- the distance between two supports of a structure.
- the structure so supported.
- the distance or space between two supports of a bridge.
verb (used with object), spanned, span·ning.
Origin of span1
Examples from the Web for spanned
Contemporary Examples of spanned
Twice in our conversations, which spanned two days this past week, the actors started joking about tripping on acid.How Bill Hader and Kristen Wiig Pulled Off Their Most Dramatic Roles Yet
September 12, 2014
Only after the attack occurred did we find out it spanned nearly eight hours.Why Democrats Are So Scared of Benghazi
May 8, 2014
The so-called “cut-outs” are the final chapter in an artistic career which spanned over 50 years.This Summer, Get Thee To London For The RSC’s Henry IV
April 28, 2014
In 2004, she won again for The Aviator, which spanned the first half of the 20th century.Finally! ‘The Wolf of Wall Street’ Is Hollywood’s First 1990s Period Piece
December 23, 2013
Her acquaintances—from Noël Coward to Gary Cooper; from Maria Callas to Marilyn Monroe—spanned world wars and continents.Elsa Maxwell, the Kingmaker
November 1, 2012
Historical Examples of spanned
Headquarters were in the village across the river, spanned by a covered bridge.The Long Roll
Brownsville had the first bridge that spanned the Monongahela River.Watch Yourself Go By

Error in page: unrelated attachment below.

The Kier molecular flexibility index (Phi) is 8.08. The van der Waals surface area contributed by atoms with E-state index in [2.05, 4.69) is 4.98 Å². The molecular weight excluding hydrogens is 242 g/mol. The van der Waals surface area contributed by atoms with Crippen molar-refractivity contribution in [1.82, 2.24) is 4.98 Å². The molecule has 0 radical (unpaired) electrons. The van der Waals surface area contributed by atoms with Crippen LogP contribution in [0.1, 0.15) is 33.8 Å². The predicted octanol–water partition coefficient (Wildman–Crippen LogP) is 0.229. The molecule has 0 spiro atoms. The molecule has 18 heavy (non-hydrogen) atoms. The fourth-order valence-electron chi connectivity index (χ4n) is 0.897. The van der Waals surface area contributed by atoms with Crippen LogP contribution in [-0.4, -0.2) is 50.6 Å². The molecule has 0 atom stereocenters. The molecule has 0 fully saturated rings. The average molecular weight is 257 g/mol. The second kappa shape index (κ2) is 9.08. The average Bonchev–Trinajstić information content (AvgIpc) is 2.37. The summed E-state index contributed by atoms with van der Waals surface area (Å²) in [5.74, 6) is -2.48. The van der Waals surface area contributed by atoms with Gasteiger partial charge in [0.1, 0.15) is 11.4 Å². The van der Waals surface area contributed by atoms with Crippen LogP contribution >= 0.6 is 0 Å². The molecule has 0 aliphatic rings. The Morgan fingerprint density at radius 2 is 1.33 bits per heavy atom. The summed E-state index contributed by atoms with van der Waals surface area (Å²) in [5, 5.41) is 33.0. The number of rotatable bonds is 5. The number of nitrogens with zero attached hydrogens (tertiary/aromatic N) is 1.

Al. G. Field
With thumb and forefinger I could have spanned the distance between Soissons and Laon.High Adventure
James Norman Hall
The continent had been spanned; the objective had been attained.The American Empire
Below them lay the Crazy Woman, spanned by the Double-draw bridge.Laramie Holds the Range
Frank H. Spearman
verb spans, spanning or spanned (tr)
Word Origin for span
Word Origin for span
"distance between two objects," Old English span "distance between the thumb and little finger of an extended hand," probably related to Middle Dutch spannen "to join, fasten" (see span (n.2)).
The Germanic word was borrowed into Medieval Latin as spannus, hence Italian spanna, Old French espanne, French empan. As a measure of length, roughly nine inches. Meaning "length of time" first attested 1590s; that of "space between abutments of an arch, etc." is from 1725. Meaning "maximum lateral dimension of an aircraft" is first recorded 1909. Attention span is recorded from 1922.
"two animals driven together," 1769, from Dutch span, from spannen "to stretch or yoke," from Middle Dutch spannen, cognate with Old English spannen "to join" (see span (v.)).
Old English spannen "to clasp, fasten, stretch, span," from Proto-Germanic *spanwanan (cf. Old Norse spenna, Old Frisian spanna, Middle Dutch spannen, Old High German spannan, German spannen), from PIE root *(s)pen- "to draw, stretch, spin" (cf. Latin pendere "to hang, to cause to hang," pondus "weight" (the weight of a thing measured by how much it stretches a cord), pensare "to weigh, consider;" Greek ponein "to toil;" Lithuanian spendziu "lay a snare;" Old Church Slavonic peti "stretch, strain," pato "fetter," pina "I span;" Old English spinnan "to spin;" for other cognates, see spin (v.)). The meaning "to encircle with the hand(s)" is from 1781; in the sense of "to form an arch over (something)" it is first recorded 1630s.
see spick and span.